Second half of the 19th century: From entrepreneurs to major businesses
Henri James Simon (1851-1932) was a German-Jewish entrepreneur, art collector, philanthropist and patron of the arts. His father, Isaac, was a tailor who founded a successful men’s clothing store. Observing fluctuations in the price of cotton, Isaac soon realized how interconnected global markets were and cultivated contacts with cotton producers to reduce costs. Eventually, he began importing cotton himself. When the American Civil War created a world-wide cotton shortage, Isaac sold his cotton inventory at a tremendous markup, making him a rich man. After educating James in the family business, Isaac sent his son to Britain, the heart of modern textile manufacturing, to learn more about the business. James dramatically expanded the family business, becoming an extremely wealthy man.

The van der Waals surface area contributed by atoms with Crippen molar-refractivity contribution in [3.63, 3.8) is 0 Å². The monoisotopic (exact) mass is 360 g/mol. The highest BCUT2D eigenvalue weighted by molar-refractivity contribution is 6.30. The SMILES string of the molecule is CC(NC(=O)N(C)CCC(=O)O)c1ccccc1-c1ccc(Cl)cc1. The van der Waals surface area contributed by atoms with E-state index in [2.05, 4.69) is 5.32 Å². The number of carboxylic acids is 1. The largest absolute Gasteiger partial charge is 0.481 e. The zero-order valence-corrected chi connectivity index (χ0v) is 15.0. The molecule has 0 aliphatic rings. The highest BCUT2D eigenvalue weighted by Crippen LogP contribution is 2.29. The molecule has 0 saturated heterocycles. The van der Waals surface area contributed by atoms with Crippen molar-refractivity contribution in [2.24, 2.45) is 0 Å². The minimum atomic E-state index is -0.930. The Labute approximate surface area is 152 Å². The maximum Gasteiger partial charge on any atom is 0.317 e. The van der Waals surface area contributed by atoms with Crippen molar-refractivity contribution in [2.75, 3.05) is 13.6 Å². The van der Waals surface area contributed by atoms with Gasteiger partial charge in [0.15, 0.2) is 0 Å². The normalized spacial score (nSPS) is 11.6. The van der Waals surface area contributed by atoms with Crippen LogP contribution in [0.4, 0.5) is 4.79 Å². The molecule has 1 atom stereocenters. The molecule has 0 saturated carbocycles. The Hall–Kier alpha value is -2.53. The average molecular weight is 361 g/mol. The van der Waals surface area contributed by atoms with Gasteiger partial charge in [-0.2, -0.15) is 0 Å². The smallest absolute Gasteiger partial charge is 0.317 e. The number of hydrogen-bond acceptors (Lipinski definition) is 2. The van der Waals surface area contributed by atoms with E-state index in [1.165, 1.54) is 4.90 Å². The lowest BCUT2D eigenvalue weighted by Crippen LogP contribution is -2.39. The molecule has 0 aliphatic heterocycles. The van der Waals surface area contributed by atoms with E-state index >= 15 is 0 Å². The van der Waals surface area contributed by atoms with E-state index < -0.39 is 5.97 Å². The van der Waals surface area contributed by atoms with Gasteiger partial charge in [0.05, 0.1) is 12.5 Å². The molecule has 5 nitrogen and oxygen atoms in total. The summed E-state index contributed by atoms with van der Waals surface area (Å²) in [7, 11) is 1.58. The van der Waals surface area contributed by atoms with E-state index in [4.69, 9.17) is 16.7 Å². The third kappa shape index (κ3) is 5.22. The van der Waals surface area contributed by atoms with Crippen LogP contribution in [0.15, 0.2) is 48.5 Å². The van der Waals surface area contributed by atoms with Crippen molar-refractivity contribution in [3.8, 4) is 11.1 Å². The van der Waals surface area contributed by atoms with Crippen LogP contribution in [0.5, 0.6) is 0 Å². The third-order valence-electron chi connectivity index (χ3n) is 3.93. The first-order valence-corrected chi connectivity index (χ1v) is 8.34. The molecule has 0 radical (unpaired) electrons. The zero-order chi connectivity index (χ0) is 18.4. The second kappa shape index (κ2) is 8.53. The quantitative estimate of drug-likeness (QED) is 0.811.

Gebrüder Simon Textil-AG (Simon Bros.): Office building of the Linen and Cotton factory, Klosterstrasse 80/81, Berlin. Leo Baeck Institute, F 18538.
Philanthropy and social justice
Looking to Egypt rather than the US to purchase cotton not only made James Simon wealthy – his travels also introduced him to the European fascination with ancient Egyptian culture and history. Most famously, James financed the archaeologist Ludwig Borchardt’s excavations in Egypt, which led to the discovery of a bust of the Egyptian Queen Nefertiti in Amarna in 1912. Simon donated most of his art collection, including the bust, to the Berlin State Museum – although he later asked that it be returned to Egypt. His passion for art and his generous donations, but also his participation in German colonial practices, reveal not only James’s philanthropic energy, but also the extent to which Jews had become part of German society.